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Pastors reluctant to lead HIV/AIDS war

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Bonosi Sewagodimo: Some pastors are afraid to ruffle feathers. They think they will lose followers by talking about these issues or even disclosing their HIV statuses

BY SUN REPORTER

A devout evangelist living with HIV, Bonosi Segamodimo believes prayer is not always enough for the many human problems that require human solutions.

One of those problems is HIV/AIDS and she says it’s time pastors and church leaders stopped the wilful blindness that the church makes in conversations around sex and HIV/AIDS.

“The reality is that HIV doesn’t go away when you don’t talk about it. This is a virus that thrives on secrecy and shame,” she said in an interview. “We need to be truthful and not live double lives.

“Facts are, even with teachings about no sex before marriage, people are having sex in the church. Some of them are not married yet, some are married and they are being promiscuous. Even more important, young people as young as 14 years are exploring sex.

“Many people are being abused, but we don’t have these conversations in our churches.” Even as she talks, you can see the passion in her eyes. And beneath that passion you can sense the desperation in her voice.

While confident and outspoken, there is something about Segamodimo’s demeanour that tells you the 37- year-old mother of two has been to hell and back.  The HIV/AIDS peer educator had her first child while still young.

“A couple of years later I was physically and sexually assaulted by someone I was in a relationship with, and not only did I contract HIV, I got pregnant again. Fortunately the baby was born HIV negative and I am forever grateful for that.”

It has been a long road which took a lot of self-reflection, introspection and educating herself a lot about HIV to find peace with herself. “I was so depressed, I didn’t know who to trust,” she remembers. “How could this happen, and it was like everybody turned their back on me. I rediscovered my love for God and realised that he loved me regardless of what was going on in my life.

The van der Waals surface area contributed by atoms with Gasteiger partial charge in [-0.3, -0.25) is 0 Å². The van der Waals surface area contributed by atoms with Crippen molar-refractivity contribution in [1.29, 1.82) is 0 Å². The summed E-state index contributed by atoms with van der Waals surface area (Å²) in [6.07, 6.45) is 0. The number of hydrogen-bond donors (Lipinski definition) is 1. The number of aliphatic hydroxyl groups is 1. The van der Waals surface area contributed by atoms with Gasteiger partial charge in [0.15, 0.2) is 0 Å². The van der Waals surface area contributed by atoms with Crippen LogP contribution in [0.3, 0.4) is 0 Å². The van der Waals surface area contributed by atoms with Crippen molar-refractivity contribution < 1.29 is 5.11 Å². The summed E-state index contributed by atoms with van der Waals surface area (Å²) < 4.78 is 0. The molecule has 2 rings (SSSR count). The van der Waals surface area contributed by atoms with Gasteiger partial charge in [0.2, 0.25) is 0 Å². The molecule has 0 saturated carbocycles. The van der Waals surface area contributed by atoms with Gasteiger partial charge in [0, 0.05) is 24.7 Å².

“I am HIV positive but I saw other people who came out about their statuses way before I knew what HIV was and they were still living their best lives. I realised if I adhered to my medication that could be me as well, my life wasn’t over. It was just beginning.”

Today, Segamodimo, a Treat All Ambassador at Fhi 360 works with the Botswana Christian AIDS Intervention Programme (BOCAIP) to support people living with HIV, helping them to come to terms with their status and advising them on treatment adherence.

She also visits different churches to teach about HIV treatment and what it means to live with the virus. But she says not all churches are embracing the move. “We send letters requesting to come and share information with congregants but some church leaders are reluctant.

“Some pastors are afraid to ruffle feathers. They think they will lose followers by talking about these issues or even disclosing their HIV statuses. Church leaders should understand that congregants are often faced with hard challenges in their lives outside the church and the church can be that safe, non-judgemental space for them.

“Their commitment to addressing social ills that afflict our communities should be exemplary. Otherwise the shame and stigma of HIV will literally continue to kill us as we suffer in silence,” she said.

Segamodimo says her two daughters are also passionate about sharing information especially about the importance of abstinence and the prevention of mother-to-child HIV transmission (PMTCT).

 

 

 

 

 

 

 

 

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